The collapse of a flagship public-private partnership that would have helped Sheffield University to raise more than £50 million by selling its student accommodation has sent shockwaves through higher education this week.
The plan to turn student housing over to the Unite Group was abandoned at the 11th hour when Unite decided the venture was too risky and unprofitable because the buildings were "old and uneconomic".
Using PPP to realise assets held in university properties was hailed as a means of raising capital for universities to spend on teaching and research. The collapse of the scheme will be a blow to the government's aim of hiving off the cost and risk of major projects.
This week, Unite issued a statement urging universities to forget PPP deals and instead sell off their land and buildings to property developers to head off a looming accommodation crisis.
The Sheffield scheme had been under negotiation for more than two years and was backed by the Higher Education Funding Council for England, which paid for half the legal and financial costs under its Pathfinder scheme.
Its failure has led students' leaders to demand to know how much money was wasted on the project. Hefce is said to have spent more than £1 million. A Hefce spokesman could not confirm the amount, but said the project had been "very substantial".
Unite said the collapse of the deal had cost it £1.3 million.
Sheffield vice-chancellor Bob Boucher said much had been learnt during the negotiations: "We are aware that the outsourcing of student accommodation is an emerging market with difficult issues inherent for both universities and the private sector."
Unite originally bid to acquire more than 5,000 student spaces in the city in a 30-year leasing arrangement that would have allowed the university to rent the beds back. It later scaled back the deal by 50 per cent.
Sheffield said this week that it still intended to sell more than half its beds to other firms on the open market, but not until it replaced them with quality affordable accommodation elsewhere.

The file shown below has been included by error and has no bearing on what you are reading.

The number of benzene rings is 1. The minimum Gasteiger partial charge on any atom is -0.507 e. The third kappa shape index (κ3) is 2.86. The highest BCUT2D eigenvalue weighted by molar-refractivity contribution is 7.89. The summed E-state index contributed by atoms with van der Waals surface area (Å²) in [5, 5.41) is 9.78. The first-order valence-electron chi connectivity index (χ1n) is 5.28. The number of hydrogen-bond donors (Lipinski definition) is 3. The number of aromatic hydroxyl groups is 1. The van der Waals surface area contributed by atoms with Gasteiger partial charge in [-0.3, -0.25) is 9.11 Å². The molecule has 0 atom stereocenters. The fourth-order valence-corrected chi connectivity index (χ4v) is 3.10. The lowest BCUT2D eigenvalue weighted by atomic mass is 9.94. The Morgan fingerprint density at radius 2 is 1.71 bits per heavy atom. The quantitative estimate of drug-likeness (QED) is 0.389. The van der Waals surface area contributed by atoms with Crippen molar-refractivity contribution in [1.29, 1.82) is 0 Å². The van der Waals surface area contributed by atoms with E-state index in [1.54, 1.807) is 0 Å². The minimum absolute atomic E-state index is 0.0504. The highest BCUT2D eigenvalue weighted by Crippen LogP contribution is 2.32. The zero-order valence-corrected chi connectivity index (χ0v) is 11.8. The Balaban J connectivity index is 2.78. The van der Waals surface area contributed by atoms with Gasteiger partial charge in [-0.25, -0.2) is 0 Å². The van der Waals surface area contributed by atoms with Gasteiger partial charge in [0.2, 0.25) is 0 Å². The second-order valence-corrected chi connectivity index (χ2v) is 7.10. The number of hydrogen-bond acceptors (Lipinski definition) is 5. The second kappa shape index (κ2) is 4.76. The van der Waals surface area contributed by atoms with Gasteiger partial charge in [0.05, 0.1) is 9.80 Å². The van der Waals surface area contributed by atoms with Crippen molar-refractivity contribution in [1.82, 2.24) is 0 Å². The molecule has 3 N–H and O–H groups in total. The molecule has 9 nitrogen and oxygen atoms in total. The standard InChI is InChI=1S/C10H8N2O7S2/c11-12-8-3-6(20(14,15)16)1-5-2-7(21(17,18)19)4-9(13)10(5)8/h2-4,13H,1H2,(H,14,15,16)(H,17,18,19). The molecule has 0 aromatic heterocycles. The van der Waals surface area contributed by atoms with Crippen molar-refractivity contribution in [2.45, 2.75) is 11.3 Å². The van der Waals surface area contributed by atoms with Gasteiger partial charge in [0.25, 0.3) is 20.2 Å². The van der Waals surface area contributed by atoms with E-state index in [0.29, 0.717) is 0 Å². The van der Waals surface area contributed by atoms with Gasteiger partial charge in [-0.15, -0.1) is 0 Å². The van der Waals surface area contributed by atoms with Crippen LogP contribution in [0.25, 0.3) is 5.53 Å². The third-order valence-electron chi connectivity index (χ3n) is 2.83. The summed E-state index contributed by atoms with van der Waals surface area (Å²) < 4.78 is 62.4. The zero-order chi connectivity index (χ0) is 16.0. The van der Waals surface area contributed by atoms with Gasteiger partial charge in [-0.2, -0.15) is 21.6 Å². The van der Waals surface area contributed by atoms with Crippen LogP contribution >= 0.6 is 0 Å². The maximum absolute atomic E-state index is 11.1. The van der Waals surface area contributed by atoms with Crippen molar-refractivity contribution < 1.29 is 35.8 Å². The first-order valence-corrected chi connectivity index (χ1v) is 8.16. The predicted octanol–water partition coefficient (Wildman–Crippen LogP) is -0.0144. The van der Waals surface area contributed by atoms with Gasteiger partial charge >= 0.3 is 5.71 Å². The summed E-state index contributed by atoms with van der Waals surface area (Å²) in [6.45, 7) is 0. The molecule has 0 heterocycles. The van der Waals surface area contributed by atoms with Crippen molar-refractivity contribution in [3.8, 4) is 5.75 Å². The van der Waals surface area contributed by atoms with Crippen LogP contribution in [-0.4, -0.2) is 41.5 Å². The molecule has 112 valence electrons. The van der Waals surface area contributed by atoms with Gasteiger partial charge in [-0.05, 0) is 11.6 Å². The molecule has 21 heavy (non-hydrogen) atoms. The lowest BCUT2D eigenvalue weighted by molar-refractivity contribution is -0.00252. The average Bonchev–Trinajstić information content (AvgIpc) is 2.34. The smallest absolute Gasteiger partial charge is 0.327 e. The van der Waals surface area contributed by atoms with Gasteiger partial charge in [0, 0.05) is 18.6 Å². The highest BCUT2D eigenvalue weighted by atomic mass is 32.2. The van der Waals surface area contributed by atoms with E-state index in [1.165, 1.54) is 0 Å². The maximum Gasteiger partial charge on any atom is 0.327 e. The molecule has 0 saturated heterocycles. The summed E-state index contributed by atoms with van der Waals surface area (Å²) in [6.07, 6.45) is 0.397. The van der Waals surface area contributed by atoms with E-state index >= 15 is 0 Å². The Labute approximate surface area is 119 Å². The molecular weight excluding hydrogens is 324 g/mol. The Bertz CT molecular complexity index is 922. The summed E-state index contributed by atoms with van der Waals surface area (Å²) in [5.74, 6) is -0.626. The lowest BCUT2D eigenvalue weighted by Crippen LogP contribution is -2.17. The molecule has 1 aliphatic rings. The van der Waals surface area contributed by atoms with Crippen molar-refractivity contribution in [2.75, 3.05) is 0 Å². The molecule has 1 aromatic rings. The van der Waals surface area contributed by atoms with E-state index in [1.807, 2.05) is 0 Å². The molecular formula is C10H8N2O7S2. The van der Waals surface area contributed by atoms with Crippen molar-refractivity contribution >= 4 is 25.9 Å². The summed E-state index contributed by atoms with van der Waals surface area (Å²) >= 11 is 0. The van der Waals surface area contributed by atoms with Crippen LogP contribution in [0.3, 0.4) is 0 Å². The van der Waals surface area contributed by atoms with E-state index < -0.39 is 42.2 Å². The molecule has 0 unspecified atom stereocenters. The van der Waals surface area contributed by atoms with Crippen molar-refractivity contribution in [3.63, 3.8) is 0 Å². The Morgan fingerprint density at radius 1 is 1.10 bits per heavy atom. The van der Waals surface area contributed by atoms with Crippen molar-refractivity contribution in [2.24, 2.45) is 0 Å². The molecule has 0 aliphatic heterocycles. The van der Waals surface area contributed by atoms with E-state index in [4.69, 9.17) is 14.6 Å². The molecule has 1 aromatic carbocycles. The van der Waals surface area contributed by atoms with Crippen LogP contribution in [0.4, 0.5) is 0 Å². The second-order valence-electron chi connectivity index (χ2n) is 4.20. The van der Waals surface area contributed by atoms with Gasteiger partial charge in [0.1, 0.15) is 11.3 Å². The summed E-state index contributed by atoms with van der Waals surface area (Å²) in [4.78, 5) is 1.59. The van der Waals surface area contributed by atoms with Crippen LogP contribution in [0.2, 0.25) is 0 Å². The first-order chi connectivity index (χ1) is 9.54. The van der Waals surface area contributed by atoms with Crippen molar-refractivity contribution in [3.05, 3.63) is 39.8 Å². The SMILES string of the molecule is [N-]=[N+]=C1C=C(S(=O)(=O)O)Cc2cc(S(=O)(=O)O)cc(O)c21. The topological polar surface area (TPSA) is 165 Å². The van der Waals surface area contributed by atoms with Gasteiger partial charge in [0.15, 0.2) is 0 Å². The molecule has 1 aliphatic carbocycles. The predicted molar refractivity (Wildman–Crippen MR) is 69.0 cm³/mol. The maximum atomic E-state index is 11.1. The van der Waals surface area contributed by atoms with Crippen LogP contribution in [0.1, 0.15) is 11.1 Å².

Students have been against the sell-off from the beginning. A vote revealed that 86 per cent of students wanted the university to continue to provide accommodation. Welfare officer Kate Willingham said: "We believe that rents will rise above the rate students can afford. This deal puts the interests of the university's bank balance before that of students."
Another PPP scheme, Wilmslow Park in Manchester, has been under construction for months. It will house about 1,000 students from three universities and the Royal Northern College of Music. Manchester Metropolitan has allocation rights for 226 students, who are currently in alternative accommodation.
Louise Yates, vice-president of Manchester Metropolitan students union, said: "Students who booked privately have been placed mainly in hotel accommodation or unequipped (no pots, pans or bedding) halls. They have been offered £25 a week until their rooms are ready at Wilmslow Park and this is supposed to cover food and transport costs for the week."
The National Union of Students said: "Although we are not against all forms of PPP, we are anxious that student choice is being reduced while universities upgrade their accommodation because of the lucrative conference trade. This is top-up fees by the back door because some social classes are gong to be outpriced as more accommodation is owned by companies and run for profit."
Jarvis, which runs a company called University Partnerships Programme, said PPP was still viable: "Universities wouldn't get involved if there was no real financial incentive in it for them. We have been operating for five years, investing £400 million in the sector."